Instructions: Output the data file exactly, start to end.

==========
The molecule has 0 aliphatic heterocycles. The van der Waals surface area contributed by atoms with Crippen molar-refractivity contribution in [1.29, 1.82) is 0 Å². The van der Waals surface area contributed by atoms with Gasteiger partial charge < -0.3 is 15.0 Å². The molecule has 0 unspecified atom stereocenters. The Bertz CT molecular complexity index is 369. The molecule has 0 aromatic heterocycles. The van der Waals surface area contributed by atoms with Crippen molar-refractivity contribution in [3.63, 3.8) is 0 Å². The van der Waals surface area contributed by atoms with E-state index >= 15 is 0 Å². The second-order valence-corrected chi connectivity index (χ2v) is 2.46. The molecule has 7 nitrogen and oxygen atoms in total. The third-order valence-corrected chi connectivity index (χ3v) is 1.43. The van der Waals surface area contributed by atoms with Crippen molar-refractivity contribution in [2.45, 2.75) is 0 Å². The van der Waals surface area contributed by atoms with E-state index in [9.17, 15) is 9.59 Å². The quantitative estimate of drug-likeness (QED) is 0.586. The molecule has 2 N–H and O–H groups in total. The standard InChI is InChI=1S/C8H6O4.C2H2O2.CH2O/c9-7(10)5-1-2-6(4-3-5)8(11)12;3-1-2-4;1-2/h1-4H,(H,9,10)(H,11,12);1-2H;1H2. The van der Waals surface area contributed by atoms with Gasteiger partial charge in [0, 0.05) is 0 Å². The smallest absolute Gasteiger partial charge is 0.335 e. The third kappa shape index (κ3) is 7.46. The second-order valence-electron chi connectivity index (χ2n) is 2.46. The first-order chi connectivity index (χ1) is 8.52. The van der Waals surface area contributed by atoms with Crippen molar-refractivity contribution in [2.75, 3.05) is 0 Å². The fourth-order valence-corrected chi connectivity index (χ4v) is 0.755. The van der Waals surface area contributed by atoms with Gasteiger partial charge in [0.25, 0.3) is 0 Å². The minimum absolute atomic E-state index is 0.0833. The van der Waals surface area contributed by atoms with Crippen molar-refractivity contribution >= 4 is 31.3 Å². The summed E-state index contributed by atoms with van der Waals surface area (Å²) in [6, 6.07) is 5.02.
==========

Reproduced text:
The molecule has 0 aliphatic heterocycles. The van der Waals surface area contributed by atoms with Crippen molar-refractivity contribution in [1.29, 1.82) is 0 Å². The van der Waals surface area contributed by atoms with Gasteiger partial charge < -0.3 is 15.0 Å². The molecule has 0 unspecified atom stereocenters. The Bertz CT molecular complexity index is 369. The molecule has 0 aromatic heterocycles. The van der Waals surface area contributed by atoms with Crippen molar-refractivity contribution in [3.63, 3.8) is 0 Å². The van der Waals surface area contributed by atoms with E-state index >= 15 is 0 Å². The second-order valence-corrected chi connectivity index (χ2v) is 2.46. The molecule has 7 nitrogen and oxygen atoms in total. The third-order valence-corrected chi connectivity index (χ3v) is 1.43. The van der Waals surface area contributed by atoms with Crippen molar-refractivity contribution in [2.45, 2.75) is 0 Å². The van der Waals surface area contributed by atoms with E-state index in [9.17, 15) is 9.59 Å². The quantitative estimate of drug-likeness (QED) is 0.586. The molecule has 2 N–H and O–H groups in total. The standard InChI is InChI=1S/C8H6O4.C2H2O2.CH2O/c9-7(10)5-1-2-6(4-3-5)8(11)12;3-1-2-4;1-2/h1-4H,(H,9,10)(H,11,12);1-2H;1H2. The van der Waals surface area contributed by atoms with Gasteiger partial charge in [0, 0.05) is 0 Å². The smallest absolute Gasteiger partial charge is 0.335 e. The third kappa shape index (κ3) is 7.46. The second-order valence-electron chi connectivity index (χ2n) is 2.46. The first-order chi connectivity index (χ1) is 8.52. The van der Waals surface area contributed by atoms with Crippen molar-refractivity contribution in [2.75, 3.05) is 0 Å². The fourth-order valence-corrected chi connectivity index (χ4v) is 0.755. The van der Waals surface area contributed by atoms with Gasteiger partial charge in [0.25, 0.3) is 0 Å². The minimum absolute atomic E-state index is 0.0833. The van der Waals surface area contributed by atoms with Crippen molar-refractivity contribution >= 4 is 31.3 Å². The summed E-state index contributed by atoms with van der Waals surface area (Å²) in [6, 6.07) is 5.02.